Posted by: RAM | November 3, 2014

Tuesday (November 4): “None of those men who were invited will taste my dinner.”

Mabuhay at Mabuting Balita!
Month of the Holy Souls
Memorial of Saint Charles Borromeo, Bishop
Tuesday of the Thirty-first Week in Ordinary Time
52 Days Before Christmas
72 Days Before the Visit of Pope Francis to the Philippines

First Reading: Philippians 2:5-11
Psalms 22:26-32:   I will praise you, Lord, in the assembly of your people.
Gospel: Luke 14:15-24

One of those at table with Jesus said to him,
“Blessed is the one who will dine in the Kingdom of God.”
He replied to him,
“A man gave a great dinner to which he invited many.
When the time for the dinner came,
he dispatched his servant to say to those invited,
‘Come, everything is now ready.’
But one by one, they all began to excuse themselves.
The first said to him,
‘I have purchased a field and must go to examine it;
I ask you, consider me excused.’
And another said, ‘I have purchased five yoke of oxen
and am on my way to evaluate them;
I ask you, consider me excused.’
And another said, ‘I have just married a woman,
and therefore I cannot come.’
The servant went and reported this to his master.
Then the master of the house in a rage commanded his servant,
‘Go out quickly into the streets and alleys of the town
and bring in here the poor and the crippled, the blind and the lame.’
The servant reported, ‘Sir, your orders have been carried out
and still there is room.’
The master then ordered the servant,
‘Go out to the highways and hedgerows
and make people come in that my home may be filled.
For, I tell you, none of those men who were invited will taste my dinner.’” http://www.usccb.org/bible/readings/110414.cfm

Reflection:  What does it mean to “eat bread in the kingdom of heaven”? In the ancient world the most notable sign of favor and intimate friendship was the invitation to “share bread” at the dinner table. Who you ate with showed who you valued and trusted as your friends. A great banquet would involve a lavish meal of several courses and a large company of notable guests and friends. One of the most beautiful images of heaven in the scriptures is the royal wedding celebration and banquet given by the King for his son and  friends. We, in fact, have been invited to the most important banquet of all! The last book in the Bible ends with an invitation to the wedding feast of the Lamb and his Bride, the church:The Spirit and the Bride say, Come! (Revelations 22:17). The ‘Lamb of God’ is the Lord Jesus Christ and his bride is the people he has redeemed by his own precious blood which was shed upon the cross for our salvation.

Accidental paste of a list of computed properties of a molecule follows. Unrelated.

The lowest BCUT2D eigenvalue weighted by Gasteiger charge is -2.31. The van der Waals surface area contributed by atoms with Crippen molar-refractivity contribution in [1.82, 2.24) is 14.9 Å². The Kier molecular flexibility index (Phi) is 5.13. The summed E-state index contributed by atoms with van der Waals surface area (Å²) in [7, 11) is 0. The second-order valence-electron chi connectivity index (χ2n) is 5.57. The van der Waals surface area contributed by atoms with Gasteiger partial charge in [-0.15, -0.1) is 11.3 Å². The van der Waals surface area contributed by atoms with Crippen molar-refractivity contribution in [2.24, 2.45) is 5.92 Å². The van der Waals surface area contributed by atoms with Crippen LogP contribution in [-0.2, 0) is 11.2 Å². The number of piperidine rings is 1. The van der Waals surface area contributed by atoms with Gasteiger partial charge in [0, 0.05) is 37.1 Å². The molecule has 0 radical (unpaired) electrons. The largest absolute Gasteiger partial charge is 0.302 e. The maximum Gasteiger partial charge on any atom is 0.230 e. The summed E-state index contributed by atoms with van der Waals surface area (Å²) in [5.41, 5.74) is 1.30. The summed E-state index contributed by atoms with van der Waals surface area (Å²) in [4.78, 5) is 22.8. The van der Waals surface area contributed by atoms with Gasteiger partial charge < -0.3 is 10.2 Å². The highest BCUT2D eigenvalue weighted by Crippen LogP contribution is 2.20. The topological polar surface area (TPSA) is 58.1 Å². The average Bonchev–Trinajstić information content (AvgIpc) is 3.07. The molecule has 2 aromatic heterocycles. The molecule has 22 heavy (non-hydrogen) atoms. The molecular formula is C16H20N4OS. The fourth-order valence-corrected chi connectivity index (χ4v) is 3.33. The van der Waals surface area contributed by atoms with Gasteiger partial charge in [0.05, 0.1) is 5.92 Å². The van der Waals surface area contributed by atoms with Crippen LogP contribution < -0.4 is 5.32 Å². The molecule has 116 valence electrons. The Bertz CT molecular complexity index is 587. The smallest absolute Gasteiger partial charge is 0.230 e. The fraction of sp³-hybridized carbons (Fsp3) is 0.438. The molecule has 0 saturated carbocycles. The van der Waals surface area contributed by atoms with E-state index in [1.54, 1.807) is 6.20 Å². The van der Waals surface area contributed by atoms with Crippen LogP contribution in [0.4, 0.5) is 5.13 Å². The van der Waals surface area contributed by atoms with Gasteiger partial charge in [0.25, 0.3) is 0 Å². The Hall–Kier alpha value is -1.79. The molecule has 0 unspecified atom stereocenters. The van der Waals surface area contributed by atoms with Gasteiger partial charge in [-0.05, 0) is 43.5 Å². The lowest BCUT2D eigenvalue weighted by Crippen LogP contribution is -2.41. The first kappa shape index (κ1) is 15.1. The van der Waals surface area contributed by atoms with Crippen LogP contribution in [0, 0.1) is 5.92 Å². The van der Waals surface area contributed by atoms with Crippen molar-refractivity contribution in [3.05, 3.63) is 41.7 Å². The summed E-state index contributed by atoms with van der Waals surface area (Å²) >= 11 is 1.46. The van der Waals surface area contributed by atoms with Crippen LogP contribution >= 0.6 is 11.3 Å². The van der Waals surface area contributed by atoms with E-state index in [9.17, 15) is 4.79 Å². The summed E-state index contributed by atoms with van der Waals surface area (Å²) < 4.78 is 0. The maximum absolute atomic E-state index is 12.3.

Making light of  the Lord’s gracious invitation to feast at his table
Jesus’ “banquet parable” must have startled his audience. If a great lord or king invited his friends to a banquet, why would the guests turn down his invitation? A great banquet would take many days to prepare. And personal invitations would be sent out well in advance to the guests, so they would have plenty of time to prepare for the upcoming event. How insulting for the invited guests to then refuse when the time for celebrating came! They made light of the King’s request because they put their own interests above his.

Excuses that hold us back from pursuing the things of God
Jesus probes the reasons why people make excuses to God’s great invitation to “eat bread” with him at his banquet table. The first excuse allows the claims of one’s personal business or work to take precedence over God’s claim. Do you allow any task or endeavor to absorb you so much that it keeps you from the thought of God? The second excuse allows our possessions to come before God. Do you allow the media and other diversions to crowd out time for God in daily prayer and worship? The third excuse puts home and family ahead of God. God never meant for our home and relationships to be used selfishly. We serve God best when we invite him into our work, our homes, and our personal lives and when we share our possessions with others.

An invitation of undeserved grace and favor
The second part of the story focuses on those who had no claim on the king and who would never have considered getting such an invitation. The “poor, maimed, blind, and lame” represent the outcasts of society – those who can make no claim on the King. There is even ample room at the feast of God for outsiders from the highways and hedges – the Gentiles who were not members of the chosen people, the Jews. This is certainly an invitation of grace – undeserved, unmerited favor and kindness! But this invitation also contains a warning for those who refuse it or who approach the wedding feast unworthily. Grace is a free gift, but it is also an awesome responsibility.